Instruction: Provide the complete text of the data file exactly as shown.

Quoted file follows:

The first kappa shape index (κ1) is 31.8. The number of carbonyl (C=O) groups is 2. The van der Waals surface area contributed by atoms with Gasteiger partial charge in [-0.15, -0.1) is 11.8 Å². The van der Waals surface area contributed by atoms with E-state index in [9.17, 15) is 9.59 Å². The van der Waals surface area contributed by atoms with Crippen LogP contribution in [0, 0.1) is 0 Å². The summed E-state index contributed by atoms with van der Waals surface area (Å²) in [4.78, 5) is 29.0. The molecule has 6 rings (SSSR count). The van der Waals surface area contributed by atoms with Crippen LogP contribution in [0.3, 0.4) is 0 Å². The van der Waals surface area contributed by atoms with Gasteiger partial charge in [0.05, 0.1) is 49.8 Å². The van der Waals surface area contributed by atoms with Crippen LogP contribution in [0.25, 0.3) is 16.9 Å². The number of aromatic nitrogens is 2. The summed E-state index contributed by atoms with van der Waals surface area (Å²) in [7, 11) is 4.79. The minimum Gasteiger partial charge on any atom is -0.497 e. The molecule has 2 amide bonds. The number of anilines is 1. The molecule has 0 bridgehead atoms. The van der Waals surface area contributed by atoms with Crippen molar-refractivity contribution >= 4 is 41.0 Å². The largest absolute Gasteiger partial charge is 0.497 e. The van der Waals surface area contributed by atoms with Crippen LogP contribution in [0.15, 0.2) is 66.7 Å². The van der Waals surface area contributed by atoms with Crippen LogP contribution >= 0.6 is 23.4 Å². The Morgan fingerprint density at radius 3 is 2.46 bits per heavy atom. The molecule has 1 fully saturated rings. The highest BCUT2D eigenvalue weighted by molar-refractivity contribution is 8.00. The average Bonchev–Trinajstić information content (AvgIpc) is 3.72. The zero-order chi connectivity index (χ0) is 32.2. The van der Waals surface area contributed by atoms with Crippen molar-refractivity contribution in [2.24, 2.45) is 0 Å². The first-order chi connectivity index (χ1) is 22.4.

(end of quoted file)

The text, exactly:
The first kappa shape index (κ1) is 31.8. The number of carbonyl (C=O) groups is 2. The van der Waals surface area contributed by atoms with Gasteiger partial charge in [-0.15, -0.1) is 11.8 Å². The van der Waals surface area contributed by atoms with E-state index in [9.17, 15) is 9.59 Å². The van der Waals surface area contributed by atoms with Crippen LogP contribution in [0, 0.1) is 0 Å². The summed E-state index contributed by atoms with van der Waals surface area (Å²) in [4.78, 5) is 29.0. The molecule has 6 rings (SSSR count). The van der Waals surface area contributed by atoms with Crippen LogP contribution in [0.3, 0.4) is 0 Å². The van der Waals surface area contributed by atoms with Gasteiger partial charge in [0.05, 0.1) is 49.8 Å². The van der Waals surface area contributed by atoms with Crippen LogP contribution in [0.25, 0.3) is 16.9 Å². The number of aromatic nitrogens is 2. The summed E-state index contributed by atoms with van der Waals surface area (Å²) in [7, 11) is 4.79. The minimum Gasteiger partial charge on any atom is -0.497 e. The molecule has 2 amide bonds. The number of anilines is 1. The molecule has 0 bridgehead atoms. The van der Waals surface area contributed by atoms with Crippen molar-refractivity contribution >= 4 is 41.0 Å². The largest absolute Gasteiger partial charge is 0.497 e. The van der Waals surface area contributed by atoms with Crippen LogP contribution in [0.15, 0.2) is 66.7 Å². The van der Waals surface area contributed by atoms with Crippen LogP contribution >= 0.6 is 23.4 Å². The Morgan fingerprint density at radius 3 is 2.46 bits per heavy atom. The molecule has 1 fully saturated rings. The highest BCUT2D eigenvalue weighted by molar-refractivity contribution is 8.00. The average Bonchev–Trinajstić information content (AvgIpc) is 3.72. The zero-order chi connectivity index (χ0) is 32.2. The van der Waals surface area contributed by atoms with Crippen molar-refractivity contribution in [2.24, 2.45) is 0 Å². The first-order chi connectivity index (χ1) is 22.4.